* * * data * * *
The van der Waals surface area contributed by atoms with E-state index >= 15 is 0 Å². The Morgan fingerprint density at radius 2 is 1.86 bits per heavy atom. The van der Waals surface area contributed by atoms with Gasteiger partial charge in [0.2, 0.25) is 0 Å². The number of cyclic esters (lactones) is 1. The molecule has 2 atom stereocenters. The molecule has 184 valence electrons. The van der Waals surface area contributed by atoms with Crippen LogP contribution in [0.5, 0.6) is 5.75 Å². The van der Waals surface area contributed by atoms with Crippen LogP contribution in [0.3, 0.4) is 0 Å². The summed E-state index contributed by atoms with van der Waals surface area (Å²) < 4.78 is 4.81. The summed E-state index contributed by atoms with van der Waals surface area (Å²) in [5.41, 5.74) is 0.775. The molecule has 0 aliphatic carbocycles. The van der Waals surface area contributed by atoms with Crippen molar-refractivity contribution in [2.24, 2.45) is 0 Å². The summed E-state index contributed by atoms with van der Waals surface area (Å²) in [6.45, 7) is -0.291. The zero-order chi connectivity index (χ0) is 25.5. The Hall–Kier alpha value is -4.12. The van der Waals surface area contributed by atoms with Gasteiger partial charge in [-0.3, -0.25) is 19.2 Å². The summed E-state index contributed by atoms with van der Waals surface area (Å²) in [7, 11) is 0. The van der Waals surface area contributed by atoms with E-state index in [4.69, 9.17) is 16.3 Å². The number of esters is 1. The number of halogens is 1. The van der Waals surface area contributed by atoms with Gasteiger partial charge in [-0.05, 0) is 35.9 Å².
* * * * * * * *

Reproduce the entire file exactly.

The van der Waals surface area contributed by atoms with E-state index >= 15 is 0 Å². The Morgan fingerprint density at radius 2 is 1.86 bits per heavy atom. The van der Waals surface area contributed by atoms with Gasteiger partial charge in [0.2, 0.25) is 0 Å². The number of cyclic esters (lactones) is 1. The molecule has 2 atom stereocenters. The molecule has 184 valence electrons. The van der Waals surface area contributed by atoms with Crippen LogP contribution in [0.5, 0.6) is 5.75 Å². The van der Waals surface area contributed by atoms with Crippen LogP contribution in [0.3, 0.4) is 0 Å². The summed E-state index contributed by atoms with van der Waals surface area (Å²) < 4.78 is 4.81. The summed E-state index contributed by atoms with van der Waals surface area (Å²) in [5.41, 5.74) is 0.775. The molecule has 0 aliphatic carbocycles. The van der Waals surface area contributed by atoms with Crippen molar-refractivity contribution in [2.24, 2.45) is 0 Å². The summed E-state index contributed by atoms with van der Waals surface area (Å²) in [6.45, 7) is -0.291. The zero-order chi connectivity index (χ0) is 25.5. The Hall–Kier alpha value is -4.12. The van der Waals surface area contributed by atoms with Gasteiger partial charge in [-0.3, -0.25) is 19.2 Å². The summed E-state index contributed by atoms with van der Waals surface area (Å²) in [7, 11) is 0. The van der Waals surface area contributed by atoms with E-state index in [4.69, 9.17) is 16.3 Å². The number of esters is 1. The number of halogens is 1. The van der Waals surface area contributed by atoms with Gasteiger partial charge in [-0.05, 0) is 35.9 Å².